Stalinsky: Dealing in Death [Conclusion]

This is the 3rd and final installment of Stalinksy’s article on the Islamic culture of death. Part 1 with my introduction is here. Part 2 is here.

Liberal Egyptian playwright Ali Salem mocked articles such as those by Al-Naggar in the Arab media. In a satiric column published in the London daily Al-Hayat, Salem sarcastically suggested opening a kindergarten to teach terrorist values: “You will easily notice that they love life, and that is the weak point that we will exploit. We, in contrast, love death and protect it. Do not believe that Allah created life for us to live, build, and enjoy. [No,] Allah created us to test our ability to rebel against life, to despise it, and to get rid of it at the earliest opportunity. Each and every one of you must seek out your first chance to die — but you must not die for free…You must know, dear children, that our martyrs gain entry to Paradise, while their dead are [sentenced] to the fires of Hell. These idiots do not believe in Paradise, in the fires of Hell, or in the Day of Judgment.” Tunisian intellectual Al-Afif Al-Akhdar asked in an article for the liberal Arabic-language website “Why do expressions of tolerance, moderation, rationalism, compromise, and negotiation horrify us [Muslims], but [when we hear] fervent cries for vengeance, we all dance the war dance?… Why do other people love life, while we love death and violence, slaughter and suicide, and [even] call it heroism and martyrdom?”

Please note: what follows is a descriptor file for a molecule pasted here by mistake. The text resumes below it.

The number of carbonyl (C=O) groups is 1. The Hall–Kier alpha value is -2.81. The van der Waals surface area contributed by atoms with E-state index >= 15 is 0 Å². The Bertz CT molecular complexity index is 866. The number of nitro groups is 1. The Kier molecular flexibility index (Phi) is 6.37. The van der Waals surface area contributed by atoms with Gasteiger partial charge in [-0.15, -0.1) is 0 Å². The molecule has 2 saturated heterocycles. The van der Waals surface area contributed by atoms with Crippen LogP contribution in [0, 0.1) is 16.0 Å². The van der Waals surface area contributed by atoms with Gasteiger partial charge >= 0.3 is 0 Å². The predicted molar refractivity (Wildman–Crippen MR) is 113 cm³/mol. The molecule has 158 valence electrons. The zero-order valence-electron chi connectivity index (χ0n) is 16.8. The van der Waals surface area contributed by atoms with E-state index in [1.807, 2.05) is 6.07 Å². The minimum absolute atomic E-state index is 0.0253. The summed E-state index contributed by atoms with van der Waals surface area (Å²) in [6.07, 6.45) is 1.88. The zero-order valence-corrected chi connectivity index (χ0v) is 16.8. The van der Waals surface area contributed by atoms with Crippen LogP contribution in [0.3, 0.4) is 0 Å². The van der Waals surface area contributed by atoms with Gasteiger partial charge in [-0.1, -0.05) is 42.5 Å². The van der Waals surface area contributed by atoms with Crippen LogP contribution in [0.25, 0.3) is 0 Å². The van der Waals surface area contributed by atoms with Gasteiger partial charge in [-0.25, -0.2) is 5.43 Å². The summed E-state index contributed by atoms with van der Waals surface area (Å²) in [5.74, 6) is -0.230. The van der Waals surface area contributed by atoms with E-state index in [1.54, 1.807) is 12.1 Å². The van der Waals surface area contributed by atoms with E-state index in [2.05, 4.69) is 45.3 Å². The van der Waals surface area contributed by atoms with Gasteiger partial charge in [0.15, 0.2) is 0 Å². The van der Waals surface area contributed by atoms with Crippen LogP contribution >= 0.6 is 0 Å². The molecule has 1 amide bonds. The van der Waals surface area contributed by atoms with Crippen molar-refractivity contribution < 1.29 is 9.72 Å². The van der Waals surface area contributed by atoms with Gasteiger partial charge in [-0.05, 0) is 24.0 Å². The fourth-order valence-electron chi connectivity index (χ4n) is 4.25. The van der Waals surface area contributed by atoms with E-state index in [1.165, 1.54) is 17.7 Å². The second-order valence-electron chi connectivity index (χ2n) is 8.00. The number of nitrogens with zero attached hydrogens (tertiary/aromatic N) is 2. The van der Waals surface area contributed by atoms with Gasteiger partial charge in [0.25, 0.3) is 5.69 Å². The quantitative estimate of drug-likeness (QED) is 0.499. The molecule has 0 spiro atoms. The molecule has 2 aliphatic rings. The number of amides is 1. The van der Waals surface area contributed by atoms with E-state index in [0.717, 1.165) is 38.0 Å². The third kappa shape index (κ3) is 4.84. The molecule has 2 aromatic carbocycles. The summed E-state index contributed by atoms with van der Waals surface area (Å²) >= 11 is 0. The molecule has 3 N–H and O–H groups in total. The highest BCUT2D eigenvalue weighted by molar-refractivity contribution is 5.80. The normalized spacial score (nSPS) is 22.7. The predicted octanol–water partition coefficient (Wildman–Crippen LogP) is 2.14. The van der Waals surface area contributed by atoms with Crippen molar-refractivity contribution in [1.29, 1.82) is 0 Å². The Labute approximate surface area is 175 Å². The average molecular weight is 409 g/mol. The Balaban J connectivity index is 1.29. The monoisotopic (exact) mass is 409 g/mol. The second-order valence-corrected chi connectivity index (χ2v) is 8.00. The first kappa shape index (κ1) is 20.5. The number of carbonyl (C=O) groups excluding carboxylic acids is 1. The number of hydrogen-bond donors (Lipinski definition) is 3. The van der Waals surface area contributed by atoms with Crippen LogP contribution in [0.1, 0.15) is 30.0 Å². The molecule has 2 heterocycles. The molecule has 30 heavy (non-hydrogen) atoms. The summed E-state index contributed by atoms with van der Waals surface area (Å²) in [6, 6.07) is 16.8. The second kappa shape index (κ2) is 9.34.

As the war on terror continues, the voices coming from the Arab and Muslim world celebrating death over life have been heard more often than those criticizing this philosophy. An editorial in the Lebanese Daily Star on May 13, 2004, warned of what might happen if this issue is not addressed: “The region’s kings, princes, and presidents need to learn a valuable lesson from this abhorrent incident: that fractured societies produce real-life theaters of shame like the Berg murder in a systemic manner, and that similar fractures are infecting their own societies. If the Berg beheading does not catapult the region’s leaders from the world of lethargy to the world of vigorous action to establish law and order in their own societies — and beginning with themselves — then they will be considerably weakened…. What more is needed to galvanize Arab leaders into action? Today, a man named Berg was put to the sword; tomorrow, it could be the Arab nation torn asunder by the same savagery.”


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